Aktuelle Ausgrabungen in der Küstenebene des Libanon, insbesondere in Tell Arqa, Tell Fadous-Kfarabida und Sidon, haben weitreichende Erkenntnisse für das 3. und 2. Jt. v. Chr. erbracht. Diese neuen Informationen ermöglichen eine bessere Kontextualisierung der mehrdeutigen und weniger gut dokumentierten Befunde und Funde aus den älteren Grabungen in Byblos. Entlang der nördlichen Küstenebene deutet sich dabei eine starke Kontinuität sowohl in der Siedlungsverteilung als auch in der Entwicklung der materiellen Kultur von der frühen zur mittleren Bronzezeit an, wohingegen in der südlichen Küstenebene in der zweiten Hälfte des 3. Jts. v. Chr. ein Bruch in der Siedlungskontinuität zu verzeichnen ist, wie er auch in der südlichen Levante beobachtet werden kann. Nach neueren Radiokohlenstoffdaten lässt sich der Beginn der Frühbronzezeit IV nun in die Mitte des 3. Jts. v. Chr. datieren, während der Beginn der Mittelbronzezeit um ca. 2000 v. Chr. anzusetzen ist. Für eine Krise oder einen einschneidenden Umbruch in der Küstenebene des Libanon um 2200 v. Chr. gibt es hingegen keinerlei gesicherte Hinweise.
Paul S. Ash, Solomon’s? District? List. Journal for the Study of the Old Testament 20 (1995), 67, 67–86.
Albrecht Alt set the tone of discussion on Solomon’s District List (1 Kgs 4.7-19) by declaring it to be a document of high historical worth, contemporary to Solomon. Seldom has this view been contested. Recent re-evaluations of the biblical account of Solomon’s reign and the extent of literacy in his time, coupled with an analysis of the text (showing it is confused geographically, replete with Deuteronomistic glosses and redaction, and contains garbled personal names), argue that the List was not drawn from archival sources but derives from oral and literary tradition. Three lines of evidence suggest that the Deuteronomistic Historian employed pre-existing information which has been garbled during transmission. Consequently the list is not proof of the existence of archives in Solomon’s time, nor should it be used for reconstructing Solomon’s reign.
William G. Dever, Of Myths and Methods. Bulletin of the American Schools of Oriental Research 277 (1990), 121–130.
My earlier, confident attribution of a formidable complex of elements at Gezer to the “Solomonic” era was based not, as Wightman and Finkelstein state so cavalierly, on any biblical-inspired predisposition, but solely on the consensus since Albright’s day on what appeared to be clear diagnostic features of tenth to ninth century pottery (especially burnishing). Yet if the methodological challenge of our critics in this issue has any validity (quite apart from the separate issue of whether their reconstructions are “correct”), we must all face the radical consequences. If, after a century of progress in Palestinian archaeology, we cannot attribute anything with certainty to the United Monarchy of Israel, “biblical archaeology” of any persuasion, mine or theirs, has no foundations. If I read this trend-in-the-making correctly, it amounts to a “nihilist agenda.“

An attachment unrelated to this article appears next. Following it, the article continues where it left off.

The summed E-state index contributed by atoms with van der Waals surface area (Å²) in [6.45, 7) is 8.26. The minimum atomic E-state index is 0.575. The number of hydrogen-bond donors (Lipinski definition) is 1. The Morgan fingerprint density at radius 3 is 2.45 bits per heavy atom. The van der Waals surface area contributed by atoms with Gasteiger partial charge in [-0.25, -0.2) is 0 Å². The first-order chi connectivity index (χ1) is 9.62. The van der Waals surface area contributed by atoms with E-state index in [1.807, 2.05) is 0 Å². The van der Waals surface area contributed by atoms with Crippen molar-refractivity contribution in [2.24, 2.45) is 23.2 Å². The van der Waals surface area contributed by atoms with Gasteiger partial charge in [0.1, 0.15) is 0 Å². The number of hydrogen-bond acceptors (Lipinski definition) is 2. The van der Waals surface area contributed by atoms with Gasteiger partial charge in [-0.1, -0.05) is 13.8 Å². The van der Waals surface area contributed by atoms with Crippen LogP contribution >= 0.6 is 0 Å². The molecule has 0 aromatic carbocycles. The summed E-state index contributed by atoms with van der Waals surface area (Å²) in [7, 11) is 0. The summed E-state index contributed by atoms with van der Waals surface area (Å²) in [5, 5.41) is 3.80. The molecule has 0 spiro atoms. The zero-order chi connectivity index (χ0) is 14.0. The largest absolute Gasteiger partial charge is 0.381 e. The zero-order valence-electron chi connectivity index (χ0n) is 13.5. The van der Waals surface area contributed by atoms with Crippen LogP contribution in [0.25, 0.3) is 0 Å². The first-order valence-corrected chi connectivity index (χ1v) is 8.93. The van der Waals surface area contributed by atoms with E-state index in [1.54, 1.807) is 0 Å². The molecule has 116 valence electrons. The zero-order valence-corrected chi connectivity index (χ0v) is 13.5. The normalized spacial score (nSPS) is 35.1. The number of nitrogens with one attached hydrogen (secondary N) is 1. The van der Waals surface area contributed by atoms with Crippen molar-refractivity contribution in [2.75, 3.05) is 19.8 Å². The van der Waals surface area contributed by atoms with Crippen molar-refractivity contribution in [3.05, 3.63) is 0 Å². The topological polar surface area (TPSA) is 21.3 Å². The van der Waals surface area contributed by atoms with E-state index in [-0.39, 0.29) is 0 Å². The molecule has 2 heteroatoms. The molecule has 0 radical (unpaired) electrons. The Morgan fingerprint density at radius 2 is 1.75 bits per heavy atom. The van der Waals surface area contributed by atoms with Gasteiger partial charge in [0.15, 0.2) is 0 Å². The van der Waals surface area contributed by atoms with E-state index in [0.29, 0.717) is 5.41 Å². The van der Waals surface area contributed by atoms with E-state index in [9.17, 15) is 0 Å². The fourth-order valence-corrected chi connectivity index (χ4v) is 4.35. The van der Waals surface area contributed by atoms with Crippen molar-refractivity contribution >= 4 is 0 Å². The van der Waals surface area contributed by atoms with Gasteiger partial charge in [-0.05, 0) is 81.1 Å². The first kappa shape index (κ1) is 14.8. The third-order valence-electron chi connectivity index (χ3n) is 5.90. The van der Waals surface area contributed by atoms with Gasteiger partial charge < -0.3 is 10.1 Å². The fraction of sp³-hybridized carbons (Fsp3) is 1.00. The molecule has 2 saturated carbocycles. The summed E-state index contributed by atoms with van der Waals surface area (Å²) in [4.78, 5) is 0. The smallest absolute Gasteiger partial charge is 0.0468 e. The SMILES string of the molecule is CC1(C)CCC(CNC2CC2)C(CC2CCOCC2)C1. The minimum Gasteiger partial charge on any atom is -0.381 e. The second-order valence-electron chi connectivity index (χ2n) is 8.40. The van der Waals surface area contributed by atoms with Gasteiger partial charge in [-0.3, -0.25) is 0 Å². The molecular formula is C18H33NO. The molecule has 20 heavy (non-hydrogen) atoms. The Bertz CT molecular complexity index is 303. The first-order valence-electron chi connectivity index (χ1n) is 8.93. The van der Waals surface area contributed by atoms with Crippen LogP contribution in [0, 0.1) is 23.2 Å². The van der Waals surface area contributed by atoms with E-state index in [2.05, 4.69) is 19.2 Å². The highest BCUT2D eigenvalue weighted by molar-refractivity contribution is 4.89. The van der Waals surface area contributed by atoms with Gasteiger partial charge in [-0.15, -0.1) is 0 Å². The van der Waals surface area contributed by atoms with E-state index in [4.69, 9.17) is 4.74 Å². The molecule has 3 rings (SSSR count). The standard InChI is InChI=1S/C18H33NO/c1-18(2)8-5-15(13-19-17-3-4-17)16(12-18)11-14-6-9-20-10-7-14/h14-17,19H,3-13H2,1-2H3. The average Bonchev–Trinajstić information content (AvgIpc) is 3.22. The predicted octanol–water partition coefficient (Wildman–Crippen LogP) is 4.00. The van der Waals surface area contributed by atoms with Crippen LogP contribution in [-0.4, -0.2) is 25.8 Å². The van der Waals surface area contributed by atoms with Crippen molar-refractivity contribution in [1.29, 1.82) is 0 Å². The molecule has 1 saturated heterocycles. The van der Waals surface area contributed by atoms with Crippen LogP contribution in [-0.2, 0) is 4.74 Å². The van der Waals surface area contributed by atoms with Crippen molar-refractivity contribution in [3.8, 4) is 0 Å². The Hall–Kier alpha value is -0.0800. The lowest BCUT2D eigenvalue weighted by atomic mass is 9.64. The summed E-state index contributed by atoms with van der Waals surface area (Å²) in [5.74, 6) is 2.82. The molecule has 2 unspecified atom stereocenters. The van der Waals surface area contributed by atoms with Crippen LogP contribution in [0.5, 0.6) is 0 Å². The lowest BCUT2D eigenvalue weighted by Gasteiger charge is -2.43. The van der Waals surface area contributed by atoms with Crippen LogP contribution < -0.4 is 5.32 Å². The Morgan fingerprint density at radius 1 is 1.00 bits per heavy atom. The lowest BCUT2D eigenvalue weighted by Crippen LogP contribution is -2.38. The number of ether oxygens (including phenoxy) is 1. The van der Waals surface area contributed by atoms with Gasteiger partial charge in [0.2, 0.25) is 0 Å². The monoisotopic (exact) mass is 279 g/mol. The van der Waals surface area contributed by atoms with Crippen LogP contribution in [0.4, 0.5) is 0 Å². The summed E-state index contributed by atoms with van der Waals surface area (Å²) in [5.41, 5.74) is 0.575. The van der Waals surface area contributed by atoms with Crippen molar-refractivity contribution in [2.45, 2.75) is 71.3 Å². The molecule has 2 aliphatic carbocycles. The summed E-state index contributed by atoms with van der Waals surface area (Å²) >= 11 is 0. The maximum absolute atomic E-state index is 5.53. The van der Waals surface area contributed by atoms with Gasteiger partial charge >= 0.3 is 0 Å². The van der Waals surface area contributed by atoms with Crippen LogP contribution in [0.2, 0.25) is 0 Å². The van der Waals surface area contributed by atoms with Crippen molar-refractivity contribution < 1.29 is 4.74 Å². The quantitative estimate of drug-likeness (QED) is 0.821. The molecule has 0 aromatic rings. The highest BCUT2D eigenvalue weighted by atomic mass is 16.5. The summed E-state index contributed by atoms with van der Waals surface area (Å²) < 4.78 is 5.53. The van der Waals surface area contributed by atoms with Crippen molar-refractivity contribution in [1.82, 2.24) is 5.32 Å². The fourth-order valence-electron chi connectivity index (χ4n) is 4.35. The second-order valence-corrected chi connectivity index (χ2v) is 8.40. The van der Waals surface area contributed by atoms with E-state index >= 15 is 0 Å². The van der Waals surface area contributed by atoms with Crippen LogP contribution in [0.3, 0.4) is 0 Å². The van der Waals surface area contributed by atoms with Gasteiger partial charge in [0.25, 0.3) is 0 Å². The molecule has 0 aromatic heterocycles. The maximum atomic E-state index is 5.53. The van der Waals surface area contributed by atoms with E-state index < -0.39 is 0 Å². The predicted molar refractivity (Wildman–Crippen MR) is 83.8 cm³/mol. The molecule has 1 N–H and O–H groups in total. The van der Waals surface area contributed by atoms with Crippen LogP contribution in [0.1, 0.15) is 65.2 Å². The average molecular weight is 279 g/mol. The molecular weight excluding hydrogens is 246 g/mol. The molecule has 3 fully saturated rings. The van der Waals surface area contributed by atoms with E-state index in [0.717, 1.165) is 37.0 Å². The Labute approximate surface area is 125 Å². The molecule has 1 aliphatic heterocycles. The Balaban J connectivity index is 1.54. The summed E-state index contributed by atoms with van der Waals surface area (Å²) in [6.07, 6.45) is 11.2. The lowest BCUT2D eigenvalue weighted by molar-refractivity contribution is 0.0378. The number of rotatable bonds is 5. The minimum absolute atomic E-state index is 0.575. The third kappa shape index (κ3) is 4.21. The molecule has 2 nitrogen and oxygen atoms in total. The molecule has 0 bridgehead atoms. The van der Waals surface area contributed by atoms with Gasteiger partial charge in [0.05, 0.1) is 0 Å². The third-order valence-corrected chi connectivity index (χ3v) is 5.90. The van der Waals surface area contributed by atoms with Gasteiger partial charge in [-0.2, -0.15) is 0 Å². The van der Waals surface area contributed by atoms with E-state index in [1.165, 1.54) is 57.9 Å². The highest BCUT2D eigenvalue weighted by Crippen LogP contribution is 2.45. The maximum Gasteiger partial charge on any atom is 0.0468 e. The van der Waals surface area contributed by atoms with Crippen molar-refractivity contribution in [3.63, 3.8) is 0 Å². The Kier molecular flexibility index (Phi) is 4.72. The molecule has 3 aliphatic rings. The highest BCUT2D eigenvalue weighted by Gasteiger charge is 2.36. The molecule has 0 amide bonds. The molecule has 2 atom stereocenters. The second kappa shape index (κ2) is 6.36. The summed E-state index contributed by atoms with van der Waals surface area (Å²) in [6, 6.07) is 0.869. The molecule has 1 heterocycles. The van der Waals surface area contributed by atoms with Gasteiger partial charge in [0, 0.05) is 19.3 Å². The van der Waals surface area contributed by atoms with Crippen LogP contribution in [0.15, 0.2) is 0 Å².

Avraham Faust, The Emergence of Israel and Theories of Ethnogenesis. In: Susan Niditch (Hrsg.), The Wiley Blackwell Companion to Ancient Israel. (Chichester 2016), 155–155.
It appears that the beginning of the settlement process in the highlands (on both sides of the Jordan River), in the second half of the thirteenth century BCE,was accompanied by hostile relations between, on the one hand, the Egyptian rulers and administration in Canaan as well as the Canaanite city-states, and, on the other hand, the highland settlers. The latter were apparently pushed (or restricted) to the hilly and remote region by the Egyptian administration that strengthened its hold over Canaan at the time. The highland settlers had an asymmetrical relationship with the powerful Egyptian overlords and the Canaanite cities. Asymmetrical relations between groups typically result in the creation of groups with ethnic consciousness (Comaroff and Comaroff), and it is therefore to be expected that the highland settlers would develop a distinct ethnic identity under those circumstances. This is the Israel that is mentioned in the Merenptah Stele.
This highland group defined itself as egalitarian in contrast to the highly stratified and diverse Canaanite society, and avoided the use of imported or decorated pottery that was prevalent in Canaan at the time. Decorated and imported wares were a kind of nonverbal communication of Canaanite society in the Late Bronze Age. The differences were important to the various groups living there at the time. Complete avoidance of imported and decorated wares transmitted an even stronger message of difference.